United States District Court, S.D. West Virginia, Charleston Division
MEMORANDUM OPINION AND ORDER
R. GOODWIN UNITED STATES DISTRICT JUDGE
before the court is the plaintiff's Motion for Summary
Judgment [ECF No. 30]. The intervening defendant, David M.
Turkaly, filed a response in opposition [ECF No. 33], and the
plaintiff filed a reply [ECF No. 33]. The matter is ripe for
adjudication. For the reasons stated below, the
plaintiff's Motion is GRANTED in part
and DENIED in part.
Factual and Procedural Background
plaintiff, ALPS Property & Casualty Insurance Company
(“ALPS”), is a professional liability insurance
carrier that provides malpractice insurance coverage for
lawyers. The defendants are Michael A. Turkaly, individually,
and Michael A. Turkaly, Attorney at Law, LC. Michael A.
Turkaly, Attorney at Law, LC purchased ALPS' professional
liability malpractice insurance for the coverage periods
September 1, 2015 to August 31, 2016 (“2015
Policy”) and September 1, 2016 to August 31, 2017
(“2016 Policy”). Michael Turkaly, individually,
is the only practicing attorney at Michael A. Turkaly,
Attorney at Law, LC. The intervening defendant, David M.
Turkaly, is Michael Turkaly's brother and is the
plaintiff in the underlying lawsuit against Michael Turkaly.
The Underlying Lawsuit
10, 2016, David Turkaly filed a lawsuit against Michael
Turkaly, and twenty-three other parties, in the Circuit Court
of Jackson County, West Virginia regarding Michael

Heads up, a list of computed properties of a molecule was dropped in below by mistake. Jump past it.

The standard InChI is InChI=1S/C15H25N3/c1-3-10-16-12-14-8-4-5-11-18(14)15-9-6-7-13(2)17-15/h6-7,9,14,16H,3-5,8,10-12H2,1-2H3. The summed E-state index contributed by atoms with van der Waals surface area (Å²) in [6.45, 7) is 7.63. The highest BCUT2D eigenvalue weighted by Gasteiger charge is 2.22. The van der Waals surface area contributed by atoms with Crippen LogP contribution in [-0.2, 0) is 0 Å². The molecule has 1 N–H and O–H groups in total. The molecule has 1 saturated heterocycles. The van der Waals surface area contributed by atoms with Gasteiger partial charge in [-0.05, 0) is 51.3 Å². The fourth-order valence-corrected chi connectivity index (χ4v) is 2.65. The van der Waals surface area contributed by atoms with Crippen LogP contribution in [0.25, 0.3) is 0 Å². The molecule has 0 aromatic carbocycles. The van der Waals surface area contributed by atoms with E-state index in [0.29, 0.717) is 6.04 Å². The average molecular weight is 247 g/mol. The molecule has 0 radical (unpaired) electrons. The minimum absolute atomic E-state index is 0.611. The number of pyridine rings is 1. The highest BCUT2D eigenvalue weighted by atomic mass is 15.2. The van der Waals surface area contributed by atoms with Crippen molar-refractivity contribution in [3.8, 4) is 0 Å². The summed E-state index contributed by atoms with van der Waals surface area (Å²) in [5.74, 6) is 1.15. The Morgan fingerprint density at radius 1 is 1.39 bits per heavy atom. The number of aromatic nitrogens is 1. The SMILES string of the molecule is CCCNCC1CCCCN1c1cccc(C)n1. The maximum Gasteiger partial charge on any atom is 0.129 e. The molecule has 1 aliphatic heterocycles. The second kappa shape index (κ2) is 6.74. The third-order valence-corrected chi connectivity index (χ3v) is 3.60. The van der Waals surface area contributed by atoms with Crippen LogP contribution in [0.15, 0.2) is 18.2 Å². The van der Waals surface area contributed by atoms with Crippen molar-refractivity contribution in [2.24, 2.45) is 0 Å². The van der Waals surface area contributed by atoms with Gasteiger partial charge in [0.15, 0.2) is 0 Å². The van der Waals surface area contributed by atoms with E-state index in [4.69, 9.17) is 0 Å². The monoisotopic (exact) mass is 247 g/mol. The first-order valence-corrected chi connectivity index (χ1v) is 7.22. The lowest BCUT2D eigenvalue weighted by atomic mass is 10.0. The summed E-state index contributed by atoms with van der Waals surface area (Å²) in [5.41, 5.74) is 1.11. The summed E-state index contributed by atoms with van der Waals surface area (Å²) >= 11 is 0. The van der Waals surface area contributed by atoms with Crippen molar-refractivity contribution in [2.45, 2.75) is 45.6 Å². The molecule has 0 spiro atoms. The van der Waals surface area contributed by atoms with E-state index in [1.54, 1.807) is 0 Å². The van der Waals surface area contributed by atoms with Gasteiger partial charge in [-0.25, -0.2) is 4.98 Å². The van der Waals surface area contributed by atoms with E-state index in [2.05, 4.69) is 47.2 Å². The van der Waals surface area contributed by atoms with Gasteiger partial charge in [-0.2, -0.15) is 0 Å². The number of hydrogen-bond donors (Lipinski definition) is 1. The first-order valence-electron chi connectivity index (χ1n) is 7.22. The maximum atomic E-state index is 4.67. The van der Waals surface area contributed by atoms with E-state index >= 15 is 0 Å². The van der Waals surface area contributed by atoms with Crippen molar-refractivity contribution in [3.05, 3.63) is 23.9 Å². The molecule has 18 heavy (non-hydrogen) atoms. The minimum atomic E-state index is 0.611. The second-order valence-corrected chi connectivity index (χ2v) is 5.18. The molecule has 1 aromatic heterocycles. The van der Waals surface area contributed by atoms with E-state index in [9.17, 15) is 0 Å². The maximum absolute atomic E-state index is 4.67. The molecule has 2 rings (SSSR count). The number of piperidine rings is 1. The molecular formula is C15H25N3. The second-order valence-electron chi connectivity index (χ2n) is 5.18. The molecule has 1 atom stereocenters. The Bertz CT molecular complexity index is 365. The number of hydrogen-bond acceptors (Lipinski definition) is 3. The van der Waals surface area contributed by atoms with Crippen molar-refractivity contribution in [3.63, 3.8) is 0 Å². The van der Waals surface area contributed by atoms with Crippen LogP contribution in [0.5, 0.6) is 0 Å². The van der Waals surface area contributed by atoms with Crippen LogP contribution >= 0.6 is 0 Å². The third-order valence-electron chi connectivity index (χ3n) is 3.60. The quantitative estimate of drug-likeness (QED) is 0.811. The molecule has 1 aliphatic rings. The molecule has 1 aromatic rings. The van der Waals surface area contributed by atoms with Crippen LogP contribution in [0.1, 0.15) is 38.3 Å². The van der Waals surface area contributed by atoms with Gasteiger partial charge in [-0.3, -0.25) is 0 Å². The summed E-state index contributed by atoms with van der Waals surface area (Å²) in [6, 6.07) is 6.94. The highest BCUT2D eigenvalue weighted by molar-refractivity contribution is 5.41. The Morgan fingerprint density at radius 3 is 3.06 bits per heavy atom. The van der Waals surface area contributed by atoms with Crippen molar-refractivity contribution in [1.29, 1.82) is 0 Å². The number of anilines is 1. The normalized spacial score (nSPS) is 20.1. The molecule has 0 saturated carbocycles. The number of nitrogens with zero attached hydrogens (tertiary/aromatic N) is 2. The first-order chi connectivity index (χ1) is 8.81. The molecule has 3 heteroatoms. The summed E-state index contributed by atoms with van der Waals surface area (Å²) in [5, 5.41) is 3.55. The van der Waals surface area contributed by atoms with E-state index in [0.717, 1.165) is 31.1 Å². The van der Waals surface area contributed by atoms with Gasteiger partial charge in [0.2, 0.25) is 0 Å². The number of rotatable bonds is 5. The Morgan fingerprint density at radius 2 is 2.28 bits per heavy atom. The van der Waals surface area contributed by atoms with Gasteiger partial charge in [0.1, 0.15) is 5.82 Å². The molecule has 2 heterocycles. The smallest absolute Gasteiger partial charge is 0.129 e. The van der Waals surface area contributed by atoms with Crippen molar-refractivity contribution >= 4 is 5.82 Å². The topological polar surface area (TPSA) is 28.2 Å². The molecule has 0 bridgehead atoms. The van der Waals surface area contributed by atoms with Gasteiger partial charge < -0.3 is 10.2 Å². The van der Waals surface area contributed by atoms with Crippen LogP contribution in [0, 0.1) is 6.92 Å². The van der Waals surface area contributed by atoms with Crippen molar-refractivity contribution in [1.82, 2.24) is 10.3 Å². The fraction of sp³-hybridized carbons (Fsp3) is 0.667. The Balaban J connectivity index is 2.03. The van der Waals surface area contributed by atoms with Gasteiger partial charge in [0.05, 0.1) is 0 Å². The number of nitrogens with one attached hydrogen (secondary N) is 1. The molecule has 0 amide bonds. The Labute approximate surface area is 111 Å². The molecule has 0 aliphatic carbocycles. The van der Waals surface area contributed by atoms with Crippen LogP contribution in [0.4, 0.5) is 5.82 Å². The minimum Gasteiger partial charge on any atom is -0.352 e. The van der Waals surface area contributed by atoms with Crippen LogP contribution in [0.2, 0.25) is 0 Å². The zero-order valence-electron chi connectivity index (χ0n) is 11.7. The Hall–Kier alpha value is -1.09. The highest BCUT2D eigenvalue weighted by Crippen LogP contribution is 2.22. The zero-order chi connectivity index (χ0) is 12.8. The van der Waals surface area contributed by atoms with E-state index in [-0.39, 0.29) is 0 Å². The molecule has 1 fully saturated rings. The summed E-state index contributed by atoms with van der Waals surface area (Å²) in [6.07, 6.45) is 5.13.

Turkaly's administration of the Declaration of Revocable
Living Trust of Wanda S. LeFebvre (“the Trust”)
as the successor trustee. Compl. Ex. 2, at 2-3 [ECF No. 1-2].
Michael Turkaly is a named beneficiary under the terms of the
Trust. See Id. at 3; Mot. Intervene Ex. 2, at 4 [ECF
No. 14-2]; Compl. ¶ 19 [ECF No. 1]; Ans. ¶ 19 [ECF
15, 2016, David Turkaly mailed a letter to a P.O. Box address
in Evans, West Virginia, notifying Michael Turkaly of the
underlying lawsuit and telling him to expect to receive a
copy of the complaint and waiver of service form from the
Jackson County Clerk of Court. Mot. Intervene Ex. 2, at 21.
On July 18, 2016, those materials were mailed by the Clerk of
Court to the same P.O. Box address. Id. at 10.
Michael Turkaly never responded to either communication and
was personally served with the complaint for the underlying
lawsuit on September 6, 2016. Compl. Ex. 6, at 3 [ECF No.
The Current Lawsuit
Turkaly had professional liability insurance through ALPS
during the 2015 Policy period, which ran from September 1,
2015 to August 31, 2016. On August 31, 2016, ALPS sent
Michael Turkaly an online application to renew his
professional liability insurance for the 2016 Policy period.
Compl. ¶ 23; Ans. ¶ 23. The online application
asked “[a]re you aware of or do you have knowledge of
any fact, circumstance, act, error or omission that could
reasonably be expected to be the basis of the claim against
you, regardless of the merit of such claim, that has not been
previously reported to ALPS?” Compl. ¶ 26; Ans.
¶ 26. Michael Turkaly answered the question in the
negative, although he has since admitted to having knowledge
of the underlying lawsuit at the time by claiming “he